FDA Regulation and Patient Assisted Suicides

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FDA Regulation and Patient Assisted Suicides

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Title: FDA Regulation and Patient Assisted Suicides
Author: Weiss, David S.
Citation: FDA Regulation and Patient Assisted Suicides (1995 Third Year Paper)
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Abstract: There are an increasing number of Americans who believe that the marginal benefit of surviving a few extra months is not worth the cost of suffering the pain, physical and/or mental deterioration, or increased dependency they would experience during that period due to a terminal illness or a debilitating condition. For these people, the right to opt to die painlessly, simply, and with dignity at the time and place of their choosing is paramount, and in recent years they have taken steps to secure that right. Their convictions have given rise to the Hemlock Society, the passage of an Oregon referendum authorizing physician-assisted suicide, and the work of Dr. Jack Kevorkian, who has personally assisted in the suicide of 20 people as of December 1993 using two patient-activated devices he created himself. Society has rarely strongly opposed the exercise of this "right;" indeed, while 28 states currently have laws declaring assistance in suicide a crime, no physician has been convicted for aiding in a suicide, and conviction of other types of suicide assistants has been sporadic at best. On the other hand, Michigan did ultimately prohibit physician-assisted suicide (PAS) in order to legally stop Dr. Kevorkian, and an injunction has prohibited enforcement of Oregon's referendum pending the resolution of constitutional challenges.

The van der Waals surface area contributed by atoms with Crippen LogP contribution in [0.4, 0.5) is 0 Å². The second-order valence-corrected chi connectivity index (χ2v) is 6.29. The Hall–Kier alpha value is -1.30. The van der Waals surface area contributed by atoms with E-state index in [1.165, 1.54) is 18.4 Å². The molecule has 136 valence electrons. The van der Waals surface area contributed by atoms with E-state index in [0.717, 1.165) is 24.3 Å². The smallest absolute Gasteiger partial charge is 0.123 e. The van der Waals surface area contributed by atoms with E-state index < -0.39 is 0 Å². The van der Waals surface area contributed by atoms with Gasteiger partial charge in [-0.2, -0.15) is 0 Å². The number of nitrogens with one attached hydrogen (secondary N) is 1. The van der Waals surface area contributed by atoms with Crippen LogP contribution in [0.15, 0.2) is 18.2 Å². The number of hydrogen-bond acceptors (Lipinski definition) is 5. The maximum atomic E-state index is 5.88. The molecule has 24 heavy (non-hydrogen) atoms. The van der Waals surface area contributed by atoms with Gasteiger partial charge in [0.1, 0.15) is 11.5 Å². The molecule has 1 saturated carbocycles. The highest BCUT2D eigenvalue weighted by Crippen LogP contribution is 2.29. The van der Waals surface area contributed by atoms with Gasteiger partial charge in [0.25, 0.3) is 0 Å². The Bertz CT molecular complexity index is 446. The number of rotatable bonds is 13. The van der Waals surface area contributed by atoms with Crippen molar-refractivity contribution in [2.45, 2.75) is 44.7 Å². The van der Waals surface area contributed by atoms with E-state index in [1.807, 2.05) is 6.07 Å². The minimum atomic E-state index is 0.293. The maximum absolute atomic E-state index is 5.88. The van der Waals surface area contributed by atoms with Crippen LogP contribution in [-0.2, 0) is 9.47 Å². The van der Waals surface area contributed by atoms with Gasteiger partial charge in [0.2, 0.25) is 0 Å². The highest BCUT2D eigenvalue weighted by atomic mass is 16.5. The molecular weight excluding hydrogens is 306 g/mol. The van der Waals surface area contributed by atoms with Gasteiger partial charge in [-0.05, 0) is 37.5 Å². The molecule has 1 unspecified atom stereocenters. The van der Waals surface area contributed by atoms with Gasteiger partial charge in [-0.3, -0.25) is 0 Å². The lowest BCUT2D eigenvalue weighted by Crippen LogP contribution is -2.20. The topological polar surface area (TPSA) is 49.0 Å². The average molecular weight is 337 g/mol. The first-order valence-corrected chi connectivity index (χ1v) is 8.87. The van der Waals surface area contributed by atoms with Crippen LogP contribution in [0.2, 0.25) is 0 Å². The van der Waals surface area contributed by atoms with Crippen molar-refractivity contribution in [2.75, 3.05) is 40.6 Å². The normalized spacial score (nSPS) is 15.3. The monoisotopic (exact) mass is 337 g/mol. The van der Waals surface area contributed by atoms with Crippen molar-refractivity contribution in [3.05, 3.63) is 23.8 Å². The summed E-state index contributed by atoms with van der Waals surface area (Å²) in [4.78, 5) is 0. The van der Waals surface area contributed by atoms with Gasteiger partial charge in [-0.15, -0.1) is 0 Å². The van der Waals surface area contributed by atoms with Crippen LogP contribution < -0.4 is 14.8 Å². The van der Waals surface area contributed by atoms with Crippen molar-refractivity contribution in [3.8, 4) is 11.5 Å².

Terms of Use: This article is made available under the terms and conditions applicable to Other Posted Material, as set forth at http://nrs.harvard.edu/urn-3:HUL.InstRepos:dash.current.terms-of-use#LAA
Citable link to this page: http://nrs.harvard.edu/urn-3:HUL.InstRepos:8965589

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